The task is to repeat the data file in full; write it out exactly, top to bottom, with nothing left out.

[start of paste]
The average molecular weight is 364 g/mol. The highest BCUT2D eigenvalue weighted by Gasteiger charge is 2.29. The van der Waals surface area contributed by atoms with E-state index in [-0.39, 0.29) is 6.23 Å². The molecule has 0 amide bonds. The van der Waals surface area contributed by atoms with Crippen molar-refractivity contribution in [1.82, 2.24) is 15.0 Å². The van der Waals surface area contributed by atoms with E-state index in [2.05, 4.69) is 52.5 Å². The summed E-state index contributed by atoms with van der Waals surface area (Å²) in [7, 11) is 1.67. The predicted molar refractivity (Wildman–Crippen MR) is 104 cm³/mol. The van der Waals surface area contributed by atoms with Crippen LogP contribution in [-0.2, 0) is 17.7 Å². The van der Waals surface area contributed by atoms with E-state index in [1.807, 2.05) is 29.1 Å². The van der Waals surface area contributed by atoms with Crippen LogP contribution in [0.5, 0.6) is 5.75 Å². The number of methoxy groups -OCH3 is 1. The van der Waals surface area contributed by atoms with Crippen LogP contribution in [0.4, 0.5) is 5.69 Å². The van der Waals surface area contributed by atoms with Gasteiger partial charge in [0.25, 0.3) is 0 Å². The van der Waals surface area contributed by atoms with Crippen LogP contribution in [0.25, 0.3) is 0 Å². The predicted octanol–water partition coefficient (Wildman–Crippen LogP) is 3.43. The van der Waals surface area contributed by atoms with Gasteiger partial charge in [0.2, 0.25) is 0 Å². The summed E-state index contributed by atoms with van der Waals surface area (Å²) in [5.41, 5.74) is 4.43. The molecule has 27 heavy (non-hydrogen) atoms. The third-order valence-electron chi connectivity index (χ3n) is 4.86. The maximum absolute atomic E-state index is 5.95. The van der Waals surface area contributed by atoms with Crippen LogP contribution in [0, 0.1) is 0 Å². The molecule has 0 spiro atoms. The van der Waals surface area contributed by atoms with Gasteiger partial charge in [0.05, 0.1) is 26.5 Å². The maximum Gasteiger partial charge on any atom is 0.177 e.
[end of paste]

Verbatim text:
The average molecular weight is 364 g/mol. The highest BCUT2D eigenvalue weighted by Gasteiger charge is 2.29. The van der Waals surface area contributed by atoms with E-state index in [-0.39, 0.29) is 6.23 Å². The molecule has 0 amide bonds. The van der Waals surface area contributed by atoms with Crippen molar-refractivity contribution in [1.82, 2.24) is 15.0 Å². The van der Waals surface area contributed by atoms with E-state index in [2.05, 4.69) is 52.5 Å². The summed E-state index contributed by atoms with van der Waals surface area (Å²) in [7, 11) is 1.67. The predicted molar refractivity (Wildman–Crippen MR) is 104 cm³/mol. The van der Waals surface area contributed by atoms with Crippen LogP contribution in [-0.2, 0) is 17.7 Å². The van der Waals surface area contributed by atoms with E-state index in [1.807, 2.05) is 29.1 Å². The van der Waals surface area contributed by atoms with Crippen LogP contribution in [0.5, 0.6) is 5.75 Å². The number of methoxy groups -OCH3 is 1. The van der Waals surface area contributed by atoms with Crippen LogP contribution in [0.4, 0.5) is 5.69 Å². The van der Waals surface area contributed by atoms with Gasteiger partial charge in [0.25, 0.3) is 0 Å². The van der Waals surface area contributed by atoms with Crippen LogP contribution in [0.25, 0.3) is 0 Å². The predicted octanol–water partition coefficient (Wildman–Crippen LogP) is 3.43. The van der Waals surface area contributed by atoms with Gasteiger partial charge in [0.2, 0.25) is 0 Å². The summed E-state index contributed by atoms with van der Waals surface area (Å²) in [5.41, 5.74) is 4.43. The molecule has 27 heavy (non-hydrogen) atoms. The third-order valence-electron chi connectivity index (χ3n) is 4.86. The maximum absolute atomic E-state index is 5.95. The van der Waals surface area contributed by atoms with Crippen LogP contribution in [0, 0.1) is 0 Å². The molecule has 0 spiro atoms. The van der Waals surface area contributed by atoms with Gasteiger partial charge in [0.05, 0.1) is 26.5 Å². The maximum Gasteiger partial charge on any atom is 0.177 e.